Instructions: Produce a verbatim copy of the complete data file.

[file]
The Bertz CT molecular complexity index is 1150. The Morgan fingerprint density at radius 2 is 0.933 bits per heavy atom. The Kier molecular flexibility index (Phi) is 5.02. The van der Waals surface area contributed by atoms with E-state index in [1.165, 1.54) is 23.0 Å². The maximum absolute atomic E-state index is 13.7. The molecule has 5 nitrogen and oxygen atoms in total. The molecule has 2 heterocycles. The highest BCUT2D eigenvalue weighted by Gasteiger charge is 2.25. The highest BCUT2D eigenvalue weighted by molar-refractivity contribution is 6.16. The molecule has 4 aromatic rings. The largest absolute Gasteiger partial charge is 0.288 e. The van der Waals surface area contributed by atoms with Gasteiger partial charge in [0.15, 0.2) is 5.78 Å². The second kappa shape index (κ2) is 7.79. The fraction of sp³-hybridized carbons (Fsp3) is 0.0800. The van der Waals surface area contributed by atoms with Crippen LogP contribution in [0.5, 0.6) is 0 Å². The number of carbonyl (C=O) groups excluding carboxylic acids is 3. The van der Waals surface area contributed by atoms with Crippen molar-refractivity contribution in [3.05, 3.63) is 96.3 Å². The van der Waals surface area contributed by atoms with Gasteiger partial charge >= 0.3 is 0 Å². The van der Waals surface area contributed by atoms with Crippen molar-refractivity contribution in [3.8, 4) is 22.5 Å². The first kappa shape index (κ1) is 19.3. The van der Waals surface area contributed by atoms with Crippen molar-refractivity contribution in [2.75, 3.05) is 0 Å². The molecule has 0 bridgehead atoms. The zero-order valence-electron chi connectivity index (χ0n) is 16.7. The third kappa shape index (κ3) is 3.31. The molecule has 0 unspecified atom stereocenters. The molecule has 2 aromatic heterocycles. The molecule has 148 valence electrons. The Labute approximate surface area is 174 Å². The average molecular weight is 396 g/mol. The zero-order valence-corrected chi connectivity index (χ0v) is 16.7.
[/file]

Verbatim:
The Bertz CT molecular complexity index is 1150. The Morgan fingerprint density at radius 2 is 0.933 bits per heavy atom. The Kier molecular flexibility index (Phi) is 5.02. The van der Waals surface area contributed by atoms with E-state index in [1.165, 1.54) is 23.0 Å². The maximum absolute atomic E-state index is 13.7. The molecule has 5 nitrogen and oxygen atoms in total. The molecule has 2 heterocycles. The highest BCUT2D eigenvalue weighted by Gasteiger charge is 2.25. The highest BCUT2D eigenvalue weighted by molar-refractivity contribution is 6.16. The molecule has 4 aromatic rings. The largest absolute Gasteiger partial charge is 0.288 e. The van der Waals surface area contributed by atoms with Gasteiger partial charge in [0.15, 0.2) is 5.78 Å². The second kappa shape index (κ2) is 7.79. The fraction of sp³-hybridized carbons (Fsp3) is 0.0800. The van der Waals surface area contributed by atoms with Crippen LogP contribution in [0.5, 0.6) is 0 Å². The number of carbonyl (C=O) groups excluding carboxylic acids is 3. The van der Waals surface area contributed by atoms with Crippen molar-refractivity contribution in [3.05, 3.63) is 96.3 Å². The van der Waals surface area contributed by atoms with Gasteiger partial charge >= 0.3 is 0 Å². The van der Waals surface area contributed by atoms with Crippen molar-refractivity contribution in [3.8, 4) is 22.5 Å². The first kappa shape index (κ1) is 19.3. The van der Waals surface area contributed by atoms with Crippen molar-refractivity contribution in [2.75, 3.05) is 0 Å². The molecule has 0 bridgehead atoms. The zero-order valence-electron chi connectivity index (χ0n) is 16.7. The third kappa shape index (κ3) is 3.31. The molecule has 0 unspecified atom stereocenters. The molecule has 2 aromatic heterocycles. The molecule has 148 valence electrons. The Labute approximate surface area is 174 Å². The average molecular weight is 396 g/mol. The zero-order valence-corrected chi connectivity index (χ0v) is 16.7.